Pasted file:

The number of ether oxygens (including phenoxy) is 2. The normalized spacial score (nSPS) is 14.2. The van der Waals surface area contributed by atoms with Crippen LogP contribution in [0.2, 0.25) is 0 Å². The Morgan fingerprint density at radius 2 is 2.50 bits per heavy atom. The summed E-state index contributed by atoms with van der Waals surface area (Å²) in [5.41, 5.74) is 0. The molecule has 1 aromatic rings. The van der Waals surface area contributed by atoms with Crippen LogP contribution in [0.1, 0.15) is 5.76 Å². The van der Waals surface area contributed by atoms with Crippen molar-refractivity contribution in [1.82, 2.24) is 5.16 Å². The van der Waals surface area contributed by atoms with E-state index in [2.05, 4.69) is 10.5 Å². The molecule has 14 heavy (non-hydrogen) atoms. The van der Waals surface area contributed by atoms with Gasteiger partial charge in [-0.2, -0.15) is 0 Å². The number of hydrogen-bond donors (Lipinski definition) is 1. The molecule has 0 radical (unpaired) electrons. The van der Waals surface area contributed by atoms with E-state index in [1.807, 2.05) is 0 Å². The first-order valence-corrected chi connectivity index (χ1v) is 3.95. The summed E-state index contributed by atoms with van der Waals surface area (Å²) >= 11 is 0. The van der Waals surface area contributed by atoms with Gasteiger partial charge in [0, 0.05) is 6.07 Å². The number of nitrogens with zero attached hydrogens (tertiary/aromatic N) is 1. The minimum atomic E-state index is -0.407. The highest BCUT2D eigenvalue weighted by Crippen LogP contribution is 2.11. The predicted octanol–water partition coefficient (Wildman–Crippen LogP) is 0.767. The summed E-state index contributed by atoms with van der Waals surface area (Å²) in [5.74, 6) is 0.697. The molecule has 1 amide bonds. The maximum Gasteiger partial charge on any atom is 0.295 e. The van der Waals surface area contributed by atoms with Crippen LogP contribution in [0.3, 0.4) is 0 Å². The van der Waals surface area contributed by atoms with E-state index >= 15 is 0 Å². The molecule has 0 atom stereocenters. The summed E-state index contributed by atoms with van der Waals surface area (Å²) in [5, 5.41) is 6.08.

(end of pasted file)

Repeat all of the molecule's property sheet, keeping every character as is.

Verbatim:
The number of ether oxygens (including phenoxy) is 2. The normalized spacial score (nSPS) is 14.2. The van der Waals surface area contributed by atoms with Crippen LogP contribution in [0.2, 0.25) is 0 Å². The Morgan fingerprint density at radius 2 is 2.50 bits per heavy atom. The summed E-state index contributed by atoms with van der Waals surface area (Å²) in [5.41, 5.74) is 0. The molecule has 1 aromatic rings. The van der Waals surface area contributed by atoms with Crippen LogP contribution in [0.1, 0.15) is 5.76 Å². The van der Waals surface area contributed by atoms with Crippen molar-refractivity contribution in [1.82, 2.24) is 5.16 Å². The van der Waals surface area contributed by atoms with E-state index in [2.05, 4.69) is 10.5 Å². The molecule has 14 heavy (non-hydrogen) atoms. The van der Waals surface area contributed by atoms with Gasteiger partial charge in [-0.2, -0.15) is 0 Å². The number of hydrogen-bond donors (Lipinski definition) is 1. The molecule has 0 radical (unpaired) electrons. The van der Waals surface area contributed by atoms with E-state index in [1.807, 2.05) is 0 Å². The first-order valence-corrected chi connectivity index (χ1v) is 3.95. The summed E-state index contributed by atoms with van der Waals surface area (Å²) >= 11 is 0. The van der Waals surface area contributed by atoms with Gasteiger partial charge in [0, 0.05) is 6.07 Å². The number of nitrogens with zero attached hydrogens (tertiary/aromatic N) is 1. The minimum atomic E-state index is -0.407. The highest BCUT2D eigenvalue weighted by Crippen LogP contribution is 2.11. The predicted octanol–water partition coefficient (Wildman–Crippen LogP) is 0.767. The summed E-state index contributed by atoms with van der Waals surface area (Å²) in [5.74, 6) is 0.697. The molecule has 1 amide bonds. The maximum Gasteiger partial charge on any atom is 0.295 e. The van der Waals surface area contributed by atoms with Crippen LogP contribution in [0.3, 0.4) is 0 Å². The van der Waals surface area contributed by atoms with E-state index >= 15 is 0 Å². The molecule has 0 atom stereocenters. The summed E-state index contributed by atoms with van der Waals surface area (Å²) in [5, 5.41) is 6.08.